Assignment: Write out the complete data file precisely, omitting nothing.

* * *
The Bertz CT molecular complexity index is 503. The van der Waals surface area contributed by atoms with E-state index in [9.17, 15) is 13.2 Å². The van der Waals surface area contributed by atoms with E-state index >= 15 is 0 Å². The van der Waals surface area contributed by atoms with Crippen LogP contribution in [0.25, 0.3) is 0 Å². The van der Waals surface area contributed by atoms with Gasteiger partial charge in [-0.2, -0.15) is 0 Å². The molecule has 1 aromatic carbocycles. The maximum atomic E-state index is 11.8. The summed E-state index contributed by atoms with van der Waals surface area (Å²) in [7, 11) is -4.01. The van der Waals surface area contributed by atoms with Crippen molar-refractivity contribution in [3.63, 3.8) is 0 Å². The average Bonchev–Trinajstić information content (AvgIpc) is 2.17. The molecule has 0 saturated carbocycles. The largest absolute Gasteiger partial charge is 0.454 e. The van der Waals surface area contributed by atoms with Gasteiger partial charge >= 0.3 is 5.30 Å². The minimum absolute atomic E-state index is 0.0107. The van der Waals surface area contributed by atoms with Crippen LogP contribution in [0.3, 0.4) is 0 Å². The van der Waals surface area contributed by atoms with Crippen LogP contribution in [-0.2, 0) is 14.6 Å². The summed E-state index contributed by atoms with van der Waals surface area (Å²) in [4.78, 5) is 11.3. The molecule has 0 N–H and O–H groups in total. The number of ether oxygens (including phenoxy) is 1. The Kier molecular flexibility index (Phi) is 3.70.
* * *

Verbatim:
The Bertz CT molecular complexity index is 503. The van der Waals surface area contributed by atoms with E-state index in [9.17, 15) is 13.2 Å². The van der Waals surface area contributed by atoms with E-state index >= 15 is 0 Å². The van der Waals surface area contributed by atoms with Crippen LogP contribution in [0.25, 0.3) is 0 Å². The van der Waals surface area contributed by atoms with Gasteiger partial charge in [-0.2, -0.15) is 0 Å². The molecule has 1 aromatic carbocycles. The maximum atomic E-state index is 11.8. The summed E-state index contributed by atoms with van der Waals surface area (Å²) in [7, 11) is -4.01. The van der Waals surface area contributed by atoms with Crippen molar-refractivity contribution in [3.63, 3.8) is 0 Å². The average Bonchev–Trinajstić information content (AvgIpc) is 2.17. The molecule has 0 saturated carbocycles. The largest absolute Gasteiger partial charge is 0.454 e. The van der Waals surface area contributed by atoms with Gasteiger partial charge >= 0.3 is 5.30 Å². The minimum absolute atomic E-state index is 0.0107. The van der Waals surface area contributed by atoms with Crippen LogP contribution in [0.3, 0.4) is 0 Å². The van der Waals surface area contributed by atoms with Crippen LogP contribution in [-0.2, 0) is 14.6 Å². The summed E-state index contributed by atoms with van der Waals surface area (Å²) in [4.78, 5) is 11.3. The molecule has 0 N–H and O–H groups in total. The number of ether oxygens (including phenoxy) is 1. The Kier molecular flexibility index (Phi) is 3.70.